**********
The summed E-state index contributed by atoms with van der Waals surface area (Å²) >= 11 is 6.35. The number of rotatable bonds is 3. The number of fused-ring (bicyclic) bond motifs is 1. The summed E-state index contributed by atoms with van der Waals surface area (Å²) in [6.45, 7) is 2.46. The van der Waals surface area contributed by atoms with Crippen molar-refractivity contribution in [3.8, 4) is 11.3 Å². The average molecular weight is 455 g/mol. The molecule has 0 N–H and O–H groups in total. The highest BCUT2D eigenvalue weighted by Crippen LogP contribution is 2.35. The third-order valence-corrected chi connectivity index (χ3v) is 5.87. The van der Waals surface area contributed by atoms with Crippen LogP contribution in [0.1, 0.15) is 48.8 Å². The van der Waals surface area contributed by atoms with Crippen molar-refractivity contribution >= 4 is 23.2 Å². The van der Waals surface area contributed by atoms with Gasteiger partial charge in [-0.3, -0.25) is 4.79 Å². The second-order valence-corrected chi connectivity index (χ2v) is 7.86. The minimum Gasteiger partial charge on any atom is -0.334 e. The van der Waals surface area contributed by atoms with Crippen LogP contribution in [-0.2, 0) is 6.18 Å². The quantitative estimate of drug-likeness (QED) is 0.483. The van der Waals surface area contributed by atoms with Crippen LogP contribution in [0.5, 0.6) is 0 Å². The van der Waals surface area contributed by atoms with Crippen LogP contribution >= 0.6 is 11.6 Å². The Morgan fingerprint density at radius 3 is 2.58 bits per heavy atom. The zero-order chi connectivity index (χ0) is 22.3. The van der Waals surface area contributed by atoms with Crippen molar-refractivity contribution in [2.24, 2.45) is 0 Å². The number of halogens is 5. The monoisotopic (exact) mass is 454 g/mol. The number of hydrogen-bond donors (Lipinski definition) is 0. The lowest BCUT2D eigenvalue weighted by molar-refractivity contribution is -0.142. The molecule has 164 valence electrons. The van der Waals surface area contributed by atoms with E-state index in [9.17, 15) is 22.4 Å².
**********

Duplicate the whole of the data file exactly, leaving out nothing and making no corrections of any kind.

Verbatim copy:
The summed E-state index contributed by atoms with van der Waals surface area (Å²) >= 11 is 6.35. The number of rotatable bonds is 3. The number of fused-ring (bicyclic) bond motifs is 1. The summed E-state index contributed by atoms with van der Waals surface area (Å²) in [6.45, 7) is 2.46. The van der Waals surface area contributed by atoms with Crippen molar-refractivity contribution in [3.8, 4) is 11.3 Å². The average molecular weight is 455 g/mol. The molecule has 0 N–H and O–H groups in total. The highest BCUT2D eigenvalue weighted by Crippen LogP contribution is 2.35. The third-order valence-corrected chi connectivity index (χ3v) is 5.87. The van der Waals surface area contributed by atoms with Crippen LogP contribution in [0.1, 0.15) is 48.8 Å². The van der Waals surface area contributed by atoms with Crippen molar-refractivity contribution >= 4 is 23.2 Å². The van der Waals surface area contributed by atoms with Gasteiger partial charge in [-0.3, -0.25) is 4.79 Å². The second-order valence-corrected chi connectivity index (χ2v) is 7.86. The minimum Gasteiger partial charge on any atom is -0.334 e. The van der Waals surface area contributed by atoms with Crippen LogP contribution in [-0.2, 0) is 6.18 Å². The quantitative estimate of drug-likeness (QED) is 0.483. The van der Waals surface area contributed by atoms with Crippen LogP contribution in [0.5, 0.6) is 0 Å². The van der Waals surface area contributed by atoms with Crippen LogP contribution >= 0.6 is 11.6 Å². The Morgan fingerprint density at radius 3 is 2.58 bits per heavy atom. The zero-order chi connectivity index (χ0) is 22.3. The van der Waals surface area contributed by atoms with Crippen molar-refractivity contribution in [2.24, 2.45) is 0 Å². The number of halogens is 5. The monoisotopic (exact) mass is 454 g/mol. The number of hydrogen-bond donors (Lipinski definition) is 0. The lowest BCUT2D eigenvalue weighted by molar-refractivity contribution is -0.142. The molecule has 164 valence electrons. The van der Waals surface area contributed by atoms with E-state index in [9.17, 15) is 22.4 Å².